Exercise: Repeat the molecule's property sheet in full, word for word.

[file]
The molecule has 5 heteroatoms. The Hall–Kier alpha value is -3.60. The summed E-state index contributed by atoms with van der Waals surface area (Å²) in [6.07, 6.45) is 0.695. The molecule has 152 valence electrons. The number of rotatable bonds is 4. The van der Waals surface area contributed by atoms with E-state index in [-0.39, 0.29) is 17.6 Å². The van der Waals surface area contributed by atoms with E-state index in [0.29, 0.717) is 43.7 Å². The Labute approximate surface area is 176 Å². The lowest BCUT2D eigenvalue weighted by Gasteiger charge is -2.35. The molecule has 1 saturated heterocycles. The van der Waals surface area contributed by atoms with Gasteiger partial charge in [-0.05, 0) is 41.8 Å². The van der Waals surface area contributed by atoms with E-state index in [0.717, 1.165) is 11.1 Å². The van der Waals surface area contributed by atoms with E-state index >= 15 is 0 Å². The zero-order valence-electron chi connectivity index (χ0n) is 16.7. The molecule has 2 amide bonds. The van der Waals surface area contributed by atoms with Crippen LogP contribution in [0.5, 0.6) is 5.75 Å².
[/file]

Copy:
The molecule has 5 heteroatoms. The Hall–Kier alpha value is -3.60. The summed E-state index contributed by atoms with van der Waals surface area (Å²) in [6.07, 6.45) is 0.695. The molecule has 152 valence electrons. The number of rotatable bonds is 4. The van der Waals surface area contributed by atoms with E-state index in [-0.39, 0.29) is 17.6 Å². The van der Waals surface area contributed by atoms with E-state index in [0.29, 0.717) is 43.7 Å². The Labute approximate surface area is 176 Å². The lowest BCUT2D eigenvalue weighted by Gasteiger charge is -2.35. The molecule has 1 saturated heterocycles. The van der Waals surface area contributed by atoms with Gasteiger partial charge in [-0.05, 0) is 41.8 Å². The van der Waals surface area contributed by atoms with E-state index in [0.717, 1.165) is 11.1 Å². The van der Waals surface area contributed by atoms with E-state index >= 15 is 0 Å². The zero-order valence-electron chi connectivity index (χ0n) is 16.7. The molecule has 2 amide bonds. The van der Waals surface area contributed by atoms with Crippen LogP contribution in [0.5, 0.6) is 5.75 Å².